Politics & Government

Roberts campaign releases poll showing she’s ahead in primary. Will lead last?

Mayoral debate covers array of issues

The Black Political Caucus hosted a mayoral debate in May at Reeder Memorial Baptist Church. Mayor Jennifer Roberts, Mayor Pro Tem Vi Lyles and state Sen. Joel Ford spoke about several topics to a full house of voters.
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The Black Political Caucus hosted a mayoral debate in May at Reeder Memorial Baptist Church. Mayor Jennifer Roberts, Mayor Pro Tem Vi Lyles and state Sen. Joel Ford spoke about several topics to a full house of voters.

Mayor Jennifer Roberts’ campaign released a poll Tuesday that shows she is ahead of her two Democratic primary challengers, though many voters are undecided.

The poll of 400 likely primary voters, conducted by Lake Research Partners of Washington D.C., found that Roberts has support of 35 percent of primary voters. Mayor Pro Tem Vi Lyles is next with 21 percent and State Sen. Joel Ford has 15 percent. The primary is Sept. 12.

Roberts is finishing her first term as mayor. She led the city’s effort to extend legal protections to the LGBT community in 2016, a move that sparked the Republican-controlled General Assembly to pass House Bill 2, which nullified the city’s ordinance. In September, she faced intense national scrutiny after the Keith Lamont Scott protests and riots, and said the city needed to be more transparent and should have released body camera and dash camera footage of the shooting earlier.

Despite those two controversial issues, the poll found Roberts with a high approval rating among primary voters. The Lake poll found that 64 percent of likely voters have a favorable opinion of her, while 25 percent have an unfavorable opinion.

The Roberts campaign did not release detailed information about the poll, including the favorability ratings of Lyles and Ford. It said it did not ask questions about the general election and Republican City Council member Kenny Smith, who is running for mayor.

Earlier this year, Lyles and Ford discussed the possibility of one of them dropping out to consolidate the field against Roberts. Both Lyles and Ford are African-American, and the city’s Democratic voters are about two-thirds black.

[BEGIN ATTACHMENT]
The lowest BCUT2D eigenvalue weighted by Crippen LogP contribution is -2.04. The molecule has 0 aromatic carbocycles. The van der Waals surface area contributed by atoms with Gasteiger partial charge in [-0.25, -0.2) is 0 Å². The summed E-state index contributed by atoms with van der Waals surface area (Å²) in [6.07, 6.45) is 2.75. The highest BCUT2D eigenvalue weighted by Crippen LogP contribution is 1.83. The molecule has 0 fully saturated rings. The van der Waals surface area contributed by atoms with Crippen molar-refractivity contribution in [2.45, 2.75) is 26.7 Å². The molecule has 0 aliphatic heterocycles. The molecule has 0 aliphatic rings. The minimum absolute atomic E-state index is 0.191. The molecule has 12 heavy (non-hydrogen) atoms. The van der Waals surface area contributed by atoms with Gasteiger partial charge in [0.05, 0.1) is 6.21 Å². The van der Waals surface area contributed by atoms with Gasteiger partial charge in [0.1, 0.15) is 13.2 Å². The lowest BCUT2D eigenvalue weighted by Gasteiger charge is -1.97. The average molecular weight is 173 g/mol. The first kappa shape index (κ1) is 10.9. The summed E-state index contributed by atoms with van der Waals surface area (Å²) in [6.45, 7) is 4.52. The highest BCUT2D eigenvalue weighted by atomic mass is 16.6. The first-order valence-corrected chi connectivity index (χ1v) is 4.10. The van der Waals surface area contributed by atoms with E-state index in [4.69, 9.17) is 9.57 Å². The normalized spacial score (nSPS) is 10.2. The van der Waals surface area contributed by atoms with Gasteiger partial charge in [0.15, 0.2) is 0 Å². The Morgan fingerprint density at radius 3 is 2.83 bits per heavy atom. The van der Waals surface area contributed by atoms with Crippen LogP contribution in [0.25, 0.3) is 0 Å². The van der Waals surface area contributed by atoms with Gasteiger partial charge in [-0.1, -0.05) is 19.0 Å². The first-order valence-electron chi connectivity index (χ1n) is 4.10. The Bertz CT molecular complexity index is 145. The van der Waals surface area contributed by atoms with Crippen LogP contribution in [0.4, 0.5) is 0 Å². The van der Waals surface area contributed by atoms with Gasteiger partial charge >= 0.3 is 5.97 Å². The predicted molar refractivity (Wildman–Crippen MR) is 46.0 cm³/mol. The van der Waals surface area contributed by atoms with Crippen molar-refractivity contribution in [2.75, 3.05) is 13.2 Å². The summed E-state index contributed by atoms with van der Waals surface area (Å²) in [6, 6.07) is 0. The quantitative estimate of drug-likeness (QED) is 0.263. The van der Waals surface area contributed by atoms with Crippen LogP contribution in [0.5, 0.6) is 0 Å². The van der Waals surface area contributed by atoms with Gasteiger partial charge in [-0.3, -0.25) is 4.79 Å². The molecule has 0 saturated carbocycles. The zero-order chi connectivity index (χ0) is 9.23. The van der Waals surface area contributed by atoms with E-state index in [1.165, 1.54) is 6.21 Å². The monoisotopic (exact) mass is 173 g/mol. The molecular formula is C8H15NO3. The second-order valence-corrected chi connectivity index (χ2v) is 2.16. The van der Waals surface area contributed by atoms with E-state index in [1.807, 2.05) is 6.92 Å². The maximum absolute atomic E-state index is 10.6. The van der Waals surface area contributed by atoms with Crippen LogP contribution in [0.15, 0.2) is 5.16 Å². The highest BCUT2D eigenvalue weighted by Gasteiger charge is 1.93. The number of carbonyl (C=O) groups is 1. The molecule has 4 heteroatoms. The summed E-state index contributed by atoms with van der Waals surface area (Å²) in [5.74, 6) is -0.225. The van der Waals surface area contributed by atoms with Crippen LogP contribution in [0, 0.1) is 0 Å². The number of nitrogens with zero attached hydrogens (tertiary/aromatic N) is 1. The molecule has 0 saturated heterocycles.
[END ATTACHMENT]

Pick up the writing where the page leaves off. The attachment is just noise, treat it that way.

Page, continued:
Lyles said it’s not surprising that Roberts is ahead because she has greater name recognition as mayor. She said she will “work as hard as she can” to win the election.

Ford said “everyone has their numbers and we are working on our plan.”

But Lyles and Ford have not said they intend to drop out. Roberts campaign manager Sam Spencer said the Lake poll did not ask voters about hypothetical match-ups of Roberts against just Ford or against just Lyles.

While Roberts has a 14-point lead overall, the poll said that lead holds among African-American voters, though smaller at 7 points.

Despite Ford being in third place, Roberts and Ford have been swiping at each other since April. As a member of the General Assembly, Ford has positioned himself as an outsider, criticizing some of the decisions of Roberts and City Council.

Roberts has criticized Ford for some of his votes in the General Assembly, including his support for a law that says only a judge can release police body and dash camera footage.

Lake Research Partners worked for Roberts during her failed 2012 congressional campaign and her successful 2015 mayoral campaign.

At the this point in the 2015 mayor’s race, Roberts had 30 percent of the vote, according to a Lake poll. Dan Clodfelter, who was then the mayor, had 16 percent and former council member Michael Barnes had 16 percent. Former council member David Howard had 11 percent.

In that race, Howard made a late surge, but couldn’t crack the run-off between Roberts and Clodfelter.

Lake Research Partners said it conducted the poll between June 1-4. It has a margin of error of +/- 4.9 percent.

Steve Harrison: 704-358-5160, @Sharrison_Obs

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